It's also hard to overestimate the hardship visited on the world's people as many have been deprived of income and daily life by up to three months of pandemic-inspired stay-at-home orders and retail shutdowns. As I mentioned in my previous piece, the U.S. Federal Reserve Bank of Atlanta does a frequently updated estimate of U.S. GDP which as of this writing is minus 53.8 percent for the second quarter. (That's annualized and seasonally adjusted.) The estimate for the current quarter started at minus 12.1 percent and has been dropping like a stone with each new piece of information. For comparison, U.S. GDP during the 2008-2009 financial crises shrank by only 4.2 percent.

And yet, the world's stock markets are behaving as if the protests and the deprivation are inconsequential. After crashing in March in the wake of the spread of the coronavirus pandemic, major stock market indices are at or near all-time highs. For example, the S&P 500 Index was last around its Friday closing price on February 24, before the coronavirus pandemic market panic. How can this be explained?

Sunday, May 31, 2020

Extraordinary popular delusions: Endless bull markets and mining on the moon

Charles Mackay was a 19th century Scottish poet, journalist and author who is best known these days for his book Extraordinary Popular Delusions and the Madness of Crowds. He leads off with three of the most famous financial bubbles in history: the Mississippi Scheme, the South-Sea Bubble and Tulipomania. He also writes of fortune-telling, witches and the Crusades.

Fortune-telling remains a mainstay among the financial elite and the lowliest retail investor on the planet alike. The U.S. Federal Reserve Bank has a sort of running fortune-telling tool called GDPNow that takes up-to-date indicators and plugs them into its formula for projecting the current direction of U.S. GDP. GDPNow is revised every few days as new values for its many components become available.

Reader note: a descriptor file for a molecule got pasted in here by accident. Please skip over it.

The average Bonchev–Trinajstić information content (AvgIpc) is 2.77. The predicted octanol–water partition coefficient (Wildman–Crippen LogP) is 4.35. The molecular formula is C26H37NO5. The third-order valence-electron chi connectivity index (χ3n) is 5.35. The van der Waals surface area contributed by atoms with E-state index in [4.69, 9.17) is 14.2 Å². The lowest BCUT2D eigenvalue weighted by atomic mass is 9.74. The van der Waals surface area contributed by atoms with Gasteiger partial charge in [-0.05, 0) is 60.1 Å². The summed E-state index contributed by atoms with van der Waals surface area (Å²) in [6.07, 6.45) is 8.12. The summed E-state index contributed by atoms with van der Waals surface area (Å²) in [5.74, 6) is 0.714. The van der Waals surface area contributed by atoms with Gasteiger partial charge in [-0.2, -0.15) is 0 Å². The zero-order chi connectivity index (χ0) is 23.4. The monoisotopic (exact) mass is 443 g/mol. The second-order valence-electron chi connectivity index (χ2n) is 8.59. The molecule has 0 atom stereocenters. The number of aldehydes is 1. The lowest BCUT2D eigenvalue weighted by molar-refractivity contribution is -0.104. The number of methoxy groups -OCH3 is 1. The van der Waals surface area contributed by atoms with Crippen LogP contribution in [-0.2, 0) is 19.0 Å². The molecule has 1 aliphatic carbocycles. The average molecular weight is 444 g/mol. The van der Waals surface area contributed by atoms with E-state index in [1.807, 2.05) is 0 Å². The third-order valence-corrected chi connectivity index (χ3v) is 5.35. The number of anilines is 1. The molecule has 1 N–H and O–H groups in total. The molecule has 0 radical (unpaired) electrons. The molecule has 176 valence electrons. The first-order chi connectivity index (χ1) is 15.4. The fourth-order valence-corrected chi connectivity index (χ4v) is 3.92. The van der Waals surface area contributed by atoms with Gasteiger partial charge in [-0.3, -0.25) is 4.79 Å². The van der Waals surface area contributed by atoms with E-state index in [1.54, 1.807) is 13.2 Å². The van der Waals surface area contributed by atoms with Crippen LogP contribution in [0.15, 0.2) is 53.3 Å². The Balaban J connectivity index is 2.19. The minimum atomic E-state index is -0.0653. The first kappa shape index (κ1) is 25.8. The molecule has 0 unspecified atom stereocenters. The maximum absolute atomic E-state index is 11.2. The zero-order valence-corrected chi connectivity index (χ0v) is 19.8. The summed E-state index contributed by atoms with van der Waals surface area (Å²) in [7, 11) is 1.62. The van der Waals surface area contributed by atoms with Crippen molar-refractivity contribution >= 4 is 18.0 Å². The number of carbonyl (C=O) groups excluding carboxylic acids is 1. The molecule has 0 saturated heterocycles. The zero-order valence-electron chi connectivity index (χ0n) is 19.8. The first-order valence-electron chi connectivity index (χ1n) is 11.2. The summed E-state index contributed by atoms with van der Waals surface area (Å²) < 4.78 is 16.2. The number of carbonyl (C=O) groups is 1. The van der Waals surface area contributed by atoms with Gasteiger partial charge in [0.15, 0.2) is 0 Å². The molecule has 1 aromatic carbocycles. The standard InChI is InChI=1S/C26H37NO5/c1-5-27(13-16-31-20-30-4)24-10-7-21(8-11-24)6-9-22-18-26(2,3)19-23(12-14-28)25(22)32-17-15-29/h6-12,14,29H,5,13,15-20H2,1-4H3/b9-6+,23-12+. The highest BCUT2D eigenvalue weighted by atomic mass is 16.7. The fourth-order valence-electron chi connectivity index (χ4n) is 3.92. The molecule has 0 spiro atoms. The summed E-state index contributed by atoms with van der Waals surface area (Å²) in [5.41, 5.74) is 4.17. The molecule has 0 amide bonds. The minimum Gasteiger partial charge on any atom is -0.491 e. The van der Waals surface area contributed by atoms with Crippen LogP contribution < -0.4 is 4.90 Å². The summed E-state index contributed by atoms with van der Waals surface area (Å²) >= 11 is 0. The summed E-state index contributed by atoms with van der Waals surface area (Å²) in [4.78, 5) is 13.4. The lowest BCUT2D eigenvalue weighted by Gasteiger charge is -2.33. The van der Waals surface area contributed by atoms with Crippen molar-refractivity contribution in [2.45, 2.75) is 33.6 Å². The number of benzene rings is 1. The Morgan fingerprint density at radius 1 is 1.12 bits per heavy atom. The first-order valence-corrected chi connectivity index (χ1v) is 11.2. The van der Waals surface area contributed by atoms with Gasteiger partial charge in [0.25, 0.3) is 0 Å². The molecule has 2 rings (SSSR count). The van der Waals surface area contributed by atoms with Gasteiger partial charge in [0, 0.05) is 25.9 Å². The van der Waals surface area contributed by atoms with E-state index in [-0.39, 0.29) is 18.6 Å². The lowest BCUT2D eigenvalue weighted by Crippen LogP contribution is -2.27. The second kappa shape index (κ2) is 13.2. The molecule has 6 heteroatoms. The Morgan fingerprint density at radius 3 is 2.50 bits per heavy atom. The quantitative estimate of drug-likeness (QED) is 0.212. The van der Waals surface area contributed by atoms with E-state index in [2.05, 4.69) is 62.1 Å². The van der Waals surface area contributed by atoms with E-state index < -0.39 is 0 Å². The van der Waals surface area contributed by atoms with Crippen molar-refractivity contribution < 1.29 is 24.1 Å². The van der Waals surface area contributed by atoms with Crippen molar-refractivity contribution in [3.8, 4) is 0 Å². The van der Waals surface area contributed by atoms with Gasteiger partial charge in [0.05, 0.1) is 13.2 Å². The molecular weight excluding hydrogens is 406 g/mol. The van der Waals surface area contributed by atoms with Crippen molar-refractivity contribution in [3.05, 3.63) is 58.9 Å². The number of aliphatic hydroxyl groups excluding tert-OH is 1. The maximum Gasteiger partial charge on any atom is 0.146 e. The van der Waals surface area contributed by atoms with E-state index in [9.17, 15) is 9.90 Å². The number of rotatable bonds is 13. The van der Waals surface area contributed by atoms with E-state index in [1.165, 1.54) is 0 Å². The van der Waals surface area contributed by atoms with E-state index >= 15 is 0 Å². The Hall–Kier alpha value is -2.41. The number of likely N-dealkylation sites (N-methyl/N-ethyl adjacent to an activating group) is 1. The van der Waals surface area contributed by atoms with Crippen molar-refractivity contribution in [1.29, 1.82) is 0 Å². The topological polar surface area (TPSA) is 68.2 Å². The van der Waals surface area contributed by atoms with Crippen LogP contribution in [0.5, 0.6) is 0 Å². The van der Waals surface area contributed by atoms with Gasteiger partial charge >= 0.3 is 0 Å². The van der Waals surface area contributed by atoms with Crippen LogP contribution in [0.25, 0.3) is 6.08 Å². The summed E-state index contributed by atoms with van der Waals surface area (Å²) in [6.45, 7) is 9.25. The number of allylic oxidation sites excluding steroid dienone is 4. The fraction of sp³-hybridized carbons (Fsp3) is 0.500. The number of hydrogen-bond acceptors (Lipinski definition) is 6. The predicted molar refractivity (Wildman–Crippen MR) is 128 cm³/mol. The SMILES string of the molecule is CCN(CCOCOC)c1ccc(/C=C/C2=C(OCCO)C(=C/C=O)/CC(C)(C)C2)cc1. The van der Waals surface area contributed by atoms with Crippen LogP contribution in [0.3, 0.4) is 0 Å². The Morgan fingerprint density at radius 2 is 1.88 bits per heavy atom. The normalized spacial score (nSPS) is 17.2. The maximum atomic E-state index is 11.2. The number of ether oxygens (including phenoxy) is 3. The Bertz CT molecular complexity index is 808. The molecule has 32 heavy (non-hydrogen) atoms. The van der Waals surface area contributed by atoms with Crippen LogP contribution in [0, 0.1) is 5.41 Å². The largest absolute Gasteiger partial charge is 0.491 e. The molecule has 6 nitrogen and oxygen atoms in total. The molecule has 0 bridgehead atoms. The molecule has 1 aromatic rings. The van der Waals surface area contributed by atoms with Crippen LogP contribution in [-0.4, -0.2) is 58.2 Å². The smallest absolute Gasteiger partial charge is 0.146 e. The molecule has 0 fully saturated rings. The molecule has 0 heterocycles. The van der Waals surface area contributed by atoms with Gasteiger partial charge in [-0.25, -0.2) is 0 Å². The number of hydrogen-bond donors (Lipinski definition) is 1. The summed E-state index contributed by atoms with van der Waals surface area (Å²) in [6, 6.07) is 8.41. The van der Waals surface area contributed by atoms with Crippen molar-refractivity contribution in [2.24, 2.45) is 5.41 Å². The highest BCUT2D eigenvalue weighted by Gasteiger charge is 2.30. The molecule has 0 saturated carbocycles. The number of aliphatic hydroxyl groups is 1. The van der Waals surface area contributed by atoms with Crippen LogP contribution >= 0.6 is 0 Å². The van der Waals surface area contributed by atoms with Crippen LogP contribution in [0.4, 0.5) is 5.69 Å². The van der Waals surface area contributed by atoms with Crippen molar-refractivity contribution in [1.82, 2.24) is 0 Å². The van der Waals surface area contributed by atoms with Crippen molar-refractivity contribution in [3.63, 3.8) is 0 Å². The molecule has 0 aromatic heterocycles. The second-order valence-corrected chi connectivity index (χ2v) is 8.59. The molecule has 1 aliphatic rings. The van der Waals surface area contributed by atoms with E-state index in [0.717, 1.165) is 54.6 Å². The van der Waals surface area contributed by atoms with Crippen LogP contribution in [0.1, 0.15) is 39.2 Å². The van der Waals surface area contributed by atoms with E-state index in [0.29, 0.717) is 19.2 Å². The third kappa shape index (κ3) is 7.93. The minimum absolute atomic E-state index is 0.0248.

The latest reading as of May 29 is minus 51.2 percent. That's an annualized number that is seasonally adjusted. It's a number that suggests that economic activity may have fallen at least as much since January as it did in the first four years of the Great Depression (1929 to 1933). At the bottom of the depression in 1933 the U.S. economy had contracted by about 30 percent. Unemployment in the United States reached 25 percent. The Dow Jones Industrial average had lost almost 90 percent of its value.

Sunday, May 24, 2020

A stealth peak in world oil production?

We who have been suggesting that a peak in world oil production was nigh almost from the beginning of this century looked like we might be right when oil prices reached their all-time high in 2008. But since then, we have taken it on the chin for more than a decade as the U.S. shale oil boom kept adding to world supplies—even as production in the rest of the world mostly stagnated or declined.

But then world oil production turned down—not when the recent coronavirus pandemic and associated economic shutdowns hit—but more than a year before while few people were noticing. Monthly fluctuations will make it difficult to pinpoint a peak until long after it occurs. But, let's note the difference between world output in November 2018 which was 84.5 million barrels per day (mbpd) versus December 2019 which was 83.2 mbpd when the world economy was supposedly still in high gear. (These numbers are for crude plus lease condensate which is the definition of oil on major oil exchanges.) Between these two dates monthly oil production was occasionally lower than December 2019, but never higher than November 2018.

Does this mean oil production has reached an all-time peak?

Sunday, May 17, 2020

The world in straight lines: Why we are not ready for discontinuities

It is not unusual to hear someone make definitive statements about the distant future as if they were facts. How often have we heard something like the following: The world economy will double in size by 2050.

When people represent such "facts" in chart form, those facts become somehow more convincing. (You need to click on the charts below to see them clearly):





SOURCE: OECD

Sunday, May 10, 2020